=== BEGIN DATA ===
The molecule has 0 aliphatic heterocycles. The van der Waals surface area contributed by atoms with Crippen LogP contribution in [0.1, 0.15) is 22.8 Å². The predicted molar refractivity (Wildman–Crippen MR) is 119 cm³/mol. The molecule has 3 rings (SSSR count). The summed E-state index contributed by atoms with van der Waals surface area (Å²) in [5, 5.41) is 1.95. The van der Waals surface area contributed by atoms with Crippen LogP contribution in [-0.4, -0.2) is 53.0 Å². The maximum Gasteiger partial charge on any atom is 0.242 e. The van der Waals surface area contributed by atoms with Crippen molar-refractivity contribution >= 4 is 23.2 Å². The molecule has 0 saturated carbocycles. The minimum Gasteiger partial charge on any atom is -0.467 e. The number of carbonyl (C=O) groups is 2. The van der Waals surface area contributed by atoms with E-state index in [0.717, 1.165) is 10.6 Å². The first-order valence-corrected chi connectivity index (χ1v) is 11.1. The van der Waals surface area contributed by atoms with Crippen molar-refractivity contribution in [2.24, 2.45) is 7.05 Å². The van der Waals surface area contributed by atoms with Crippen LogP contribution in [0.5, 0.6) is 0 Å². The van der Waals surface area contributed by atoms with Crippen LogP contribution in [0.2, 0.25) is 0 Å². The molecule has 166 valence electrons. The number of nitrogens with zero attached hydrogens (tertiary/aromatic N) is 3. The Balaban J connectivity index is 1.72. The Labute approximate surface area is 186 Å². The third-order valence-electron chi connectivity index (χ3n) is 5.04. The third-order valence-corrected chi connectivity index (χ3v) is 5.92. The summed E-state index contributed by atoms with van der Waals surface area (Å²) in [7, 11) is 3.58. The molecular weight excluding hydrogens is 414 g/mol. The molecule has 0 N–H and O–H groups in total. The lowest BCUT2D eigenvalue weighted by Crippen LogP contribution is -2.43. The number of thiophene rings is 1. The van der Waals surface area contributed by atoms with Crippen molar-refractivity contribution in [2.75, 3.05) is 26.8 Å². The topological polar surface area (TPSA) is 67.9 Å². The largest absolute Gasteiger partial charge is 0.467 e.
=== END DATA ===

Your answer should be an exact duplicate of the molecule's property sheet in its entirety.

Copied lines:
The molecule has 0 aliphatic heterocycles. The van der Waals surface area contributed by atoms with Crippen LogP contribution in [0.1, 0.15) is 22.8 Å². The predicted molar refractivity (Wildman–Crippen MR) is 119 cm³/mol. The molecule has 3 rings (SSSR count). The summed E-state index contributed by atoms with van der Waals surface area (Å²) in [5, 5.41) is 1.95. The van der Waals surface area contributed by atoms with Crippen LogP contribution in [-0.4, -0.2) is 53.0 Å². The maximum Gasteiger partial charge on any atom is 0.242 e. The van der Waals surface area contributed by atoms with Crippen molar-refractivity contribution >= 4 is 23.2 Å². The molecule has 0 saturated carbocycles. The minimum Gasteiger partial charge on any atom is -0.467 e. The number of carbonyl (C=O) groups is 2. The van der Waals surface area contributed by atoms with E-state index in [0.717, 1.165) is 10.6 Å². The first-order valence-corrected chi connectivity index (χ1v) is 11.1. The van der Waals surface area contributed by atoms with Crippen molar-refractivity contribution in [2.24, 2.45) is 7.05 Å². The van der Waals surface area contributed by atoms with Crippen LogP contribution in [0.5, 0.6) is 0 Å². The van der Waals surface area contributed by atoms with Crippen LogP contribution in [0.2, 0.25) is 0 Å². The molecule has 166 valence electrons. The number of nitrogens with zero attached hydrogens (tertiary/aromatic N) is 3. The Balaban J connectivity index is 1.72. The Labute approximate surface area is 186 Å². The third-order valence-electron chi connectivity index (χ3n) is 5.04. The third-order valence-corrected chi connectivity index (χ3v) is 5.92. The summed E-state index contributed by atoms with van der Waals surface area (Å²) in [7, 11) is 3.58. The molecular weight excluding hydrogens is 414 g/mol. The molecule has 0 N–H and O–H groups in total. The lowest BCUT2D eigenvalue weighted by Crippen LogP contribution is -2.43. The number of thiophene rings is 1. The van der Waals surface area contributed by atoms with Crippen molar-refractivity contribution in [2.75, 3.05) is 26.8 Å². The topological polar surface area (TPSA) is 67.9 Å². The largest absolute Gasteiger partial charge is 0.467 e.